Sexism in Diaz’s Stories
Speaking from a layman’s perspective, it could be true that the stories in the book, This Is How You Lose Her, are sexist in nature. However, this would be too final leaving no room for further debate. Diaz tries to make the reader get intimate with the voice of Yunior. This cannot be achieved if one calls him sexist since this will remove empathy and replace it with disgust. Diaz tries this so much that he even uses unofficial language in the attempt to write contemporarily. He knows that using traditional European English will not help his cause.
Yunior is at first presented as a fearless young man discovering life and the joys of romance. His father is absent most of the time leaving the modeling up to his brother (Diaz 2012, p.29). He is confused about it all at first but this does not stop him from discovering what those erotic feelings were all about. This presents a confused young man ruining the lives of numerous young women. Can one blame him? Possibly. This is because the conservative reader would have desired for Yunior to be patient until he could grasp what was really expected of him in relationships, which he did not do. However, one question can be asked, who waits apart from maybe the scared teenager?
All this natural depiction of a confused young man in the stories in the most effective way subverts the aspect of sexism. It tells the story as it is. Yunior knows no better thus one cannot really claim that he has vowed to utilize his male privilege at the expense of the women in his life. At one point the reader gets the feeling that Yunior would have wanted to maintain all the relationships that he had sabotaged; if only he knew how to. As the story ends, anger, disappointment and regret replace all of Yunior’s confusion. This obviously does not make the reader completely forgive Yunior’s past faults but it does bring forth some form of pity. The reader sees his regret at mistakes that he cannot undo, broken hearts that he cannot fix. This further proves that this book is not so intent at bringing out the theme of sexism as it is on presenting the journey to maturity of Yunior.
In conclusion, confused young men do a lot of damage when it comes to sweet young females. This is mostly done as they try to define who they are and what is important. Without clear role models and societal examples of how to treat females, things may end up quite messed up. Demonstrating this journey in literature is not an easy feat since so many themes can be misunderstood. However, that is the whole purpose of literature (Smith 2006, p.681). Diaz does a perfect piece of literature explaining the troubles of young men. Literature would not be excellent if it had no misunderstandings. It is up to the reader to grasp its true meaning from all its ambiguity.
Diaz’s Work of Contemporary Literature
Diaz has carefully captured what one can relate with regardless of where one comes from. This has gained his book, This Is How You Lose Her a contemporary status. The reader does not feel excluded but rather part of Yunior’s life. This is mostly achieved by the use of the first person narrative voice. His choice of language is also relatable to both the Hispanics and Americans giving it an edge in joining the two different nations. It is the language used by the occupants of the nations. The themes of romance and heartbreak are also relatable to almost everyone in this present time and day.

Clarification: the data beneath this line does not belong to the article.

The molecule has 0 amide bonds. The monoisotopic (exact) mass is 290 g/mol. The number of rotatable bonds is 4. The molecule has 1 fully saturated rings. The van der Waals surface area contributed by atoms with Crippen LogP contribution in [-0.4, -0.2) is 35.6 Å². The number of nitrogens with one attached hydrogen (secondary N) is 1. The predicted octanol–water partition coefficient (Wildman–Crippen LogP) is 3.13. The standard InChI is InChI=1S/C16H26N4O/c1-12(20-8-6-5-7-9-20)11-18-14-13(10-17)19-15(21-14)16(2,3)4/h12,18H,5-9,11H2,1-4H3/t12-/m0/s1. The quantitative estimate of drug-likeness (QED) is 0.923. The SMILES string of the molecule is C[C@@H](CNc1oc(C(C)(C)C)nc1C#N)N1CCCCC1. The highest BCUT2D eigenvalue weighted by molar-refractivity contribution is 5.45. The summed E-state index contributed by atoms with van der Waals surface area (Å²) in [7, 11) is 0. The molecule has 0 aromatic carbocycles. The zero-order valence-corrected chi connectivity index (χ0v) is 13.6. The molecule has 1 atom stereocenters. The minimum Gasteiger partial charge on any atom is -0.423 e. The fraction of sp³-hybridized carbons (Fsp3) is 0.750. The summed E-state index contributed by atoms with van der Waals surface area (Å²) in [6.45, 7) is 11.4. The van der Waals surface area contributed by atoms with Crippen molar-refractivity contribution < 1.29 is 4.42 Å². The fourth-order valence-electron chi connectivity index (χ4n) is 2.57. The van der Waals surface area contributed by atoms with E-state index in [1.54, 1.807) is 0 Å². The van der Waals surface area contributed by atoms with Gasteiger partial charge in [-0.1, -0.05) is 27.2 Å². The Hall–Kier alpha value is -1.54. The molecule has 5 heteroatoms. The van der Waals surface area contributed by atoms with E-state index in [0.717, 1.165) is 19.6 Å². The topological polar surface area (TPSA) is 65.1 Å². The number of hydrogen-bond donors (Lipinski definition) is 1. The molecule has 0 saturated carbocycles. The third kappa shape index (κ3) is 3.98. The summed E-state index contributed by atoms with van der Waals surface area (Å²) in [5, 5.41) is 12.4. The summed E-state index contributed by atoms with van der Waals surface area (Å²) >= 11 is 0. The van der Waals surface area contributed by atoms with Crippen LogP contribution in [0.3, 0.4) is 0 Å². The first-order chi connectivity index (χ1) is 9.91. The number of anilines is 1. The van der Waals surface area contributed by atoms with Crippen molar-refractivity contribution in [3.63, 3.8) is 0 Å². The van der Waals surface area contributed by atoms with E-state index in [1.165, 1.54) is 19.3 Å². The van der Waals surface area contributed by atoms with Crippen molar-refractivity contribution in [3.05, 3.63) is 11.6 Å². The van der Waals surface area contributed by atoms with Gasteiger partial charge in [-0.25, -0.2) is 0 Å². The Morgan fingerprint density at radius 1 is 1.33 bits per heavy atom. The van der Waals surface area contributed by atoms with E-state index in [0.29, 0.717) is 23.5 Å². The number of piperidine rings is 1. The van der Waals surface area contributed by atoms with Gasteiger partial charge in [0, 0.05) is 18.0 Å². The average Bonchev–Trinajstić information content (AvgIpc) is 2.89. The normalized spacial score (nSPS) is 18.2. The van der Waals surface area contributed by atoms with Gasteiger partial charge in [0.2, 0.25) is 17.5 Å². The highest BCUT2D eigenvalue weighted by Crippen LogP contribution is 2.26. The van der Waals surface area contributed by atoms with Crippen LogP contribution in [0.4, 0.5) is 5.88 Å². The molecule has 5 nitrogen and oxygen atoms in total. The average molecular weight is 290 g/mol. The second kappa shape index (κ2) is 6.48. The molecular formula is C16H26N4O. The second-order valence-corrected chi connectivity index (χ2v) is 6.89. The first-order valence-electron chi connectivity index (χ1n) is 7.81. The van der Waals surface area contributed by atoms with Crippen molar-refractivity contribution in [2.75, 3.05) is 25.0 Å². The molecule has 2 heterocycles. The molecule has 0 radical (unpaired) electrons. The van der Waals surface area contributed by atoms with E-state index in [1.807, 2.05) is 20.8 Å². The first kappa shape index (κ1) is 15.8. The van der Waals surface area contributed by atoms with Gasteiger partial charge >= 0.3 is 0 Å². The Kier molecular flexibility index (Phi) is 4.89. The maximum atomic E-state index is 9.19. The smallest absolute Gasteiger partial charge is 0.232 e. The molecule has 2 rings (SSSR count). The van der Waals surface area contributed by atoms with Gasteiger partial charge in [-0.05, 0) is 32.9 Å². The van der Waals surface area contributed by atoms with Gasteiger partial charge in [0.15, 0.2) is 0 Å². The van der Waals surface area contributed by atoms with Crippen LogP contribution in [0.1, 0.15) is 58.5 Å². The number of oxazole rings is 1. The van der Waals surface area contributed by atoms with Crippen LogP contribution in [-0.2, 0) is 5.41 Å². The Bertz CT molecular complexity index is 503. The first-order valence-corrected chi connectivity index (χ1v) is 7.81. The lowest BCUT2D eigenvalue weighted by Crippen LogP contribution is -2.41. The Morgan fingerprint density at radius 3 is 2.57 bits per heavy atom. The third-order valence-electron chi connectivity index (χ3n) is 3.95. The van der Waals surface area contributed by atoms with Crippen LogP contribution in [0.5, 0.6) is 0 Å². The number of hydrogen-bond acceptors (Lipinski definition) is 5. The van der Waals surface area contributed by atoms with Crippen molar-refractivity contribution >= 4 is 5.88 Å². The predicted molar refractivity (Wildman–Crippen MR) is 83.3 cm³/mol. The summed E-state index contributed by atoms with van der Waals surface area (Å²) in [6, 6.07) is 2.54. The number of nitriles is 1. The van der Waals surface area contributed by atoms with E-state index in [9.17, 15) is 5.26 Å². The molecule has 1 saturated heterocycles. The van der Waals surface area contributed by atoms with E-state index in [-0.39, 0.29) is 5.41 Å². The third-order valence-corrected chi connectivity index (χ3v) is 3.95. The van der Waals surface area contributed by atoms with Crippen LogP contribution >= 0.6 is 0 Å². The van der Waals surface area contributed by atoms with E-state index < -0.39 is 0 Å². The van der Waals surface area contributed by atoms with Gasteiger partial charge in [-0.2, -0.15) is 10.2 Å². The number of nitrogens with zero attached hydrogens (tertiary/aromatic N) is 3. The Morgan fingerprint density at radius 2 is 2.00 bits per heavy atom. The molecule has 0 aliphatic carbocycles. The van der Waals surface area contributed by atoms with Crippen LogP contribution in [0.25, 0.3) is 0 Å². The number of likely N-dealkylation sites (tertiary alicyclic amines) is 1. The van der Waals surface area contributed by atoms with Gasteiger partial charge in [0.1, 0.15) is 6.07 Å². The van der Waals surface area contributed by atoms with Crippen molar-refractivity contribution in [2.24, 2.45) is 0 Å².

American literature has never been completely definitive. Artists have always gone beyond what is traditional making it unique. This is what Diaz has done and much more since he has included characters with similarities with others around the globe based on the human developmental stages. He has not focused only on what happens in America but rather around the globe. He named his main character Yunior that is not a culture-specific name. He has made this character demonstrate his experiences in a soft manner and not necessarily coyly. This presents certainty that some crises do indeed happen to young men his age who might read the stories one time.
Remaining relevant is a constant struggle artist’s face in a changing world where almost everything is accessible (Erber 2013, p.29). This struggle requires an artist to connect to his or her audience in a way that they will remember their work and not just appreciate it. The best way to achieve this is not present to the audience everything but rather to give them the power to define what they want the art to represent. It is important to make them feel that it is up to them to decide the fate of a certain story. Yunior’s narrations never dictate what the reader should feel since different people will feel different emotions towards it in the first place. They just present relevant themes of confusion, experimentation, and love among others as well as imagery especially from American fiction, which most young men and women can relate to.
In conclusion, not leaning to a particular culture or people is key in gaining a transnational status in art. The crossing border is a step closer towards captivating a wider audience for any artist. In daring to be different, an artist shifts literature beyond a single country and into a global perspective. The choice of characters, themes, images and other literary forms also contributes to this. This is what Diaz achieved in his short stories such that people across the globe can read and understand his work, relating to the characters and being moved towards empathy rather than judgment. He lives out his work out in the open for the reader to decide upon it, which is what makes it planetary because different people will decide differently towards it.
Díaz, J. (2012). This Is How You Lose Her. New York: Riverhead Books.
Erber, P. (2013). Contemporaneity and Its Discontents. Diacritics, 41(1), pp.28-48.
Smith, T. (2006). Contemporary Art and Contemporaneity. Critical Inquiry, 32(4), pp.681-707.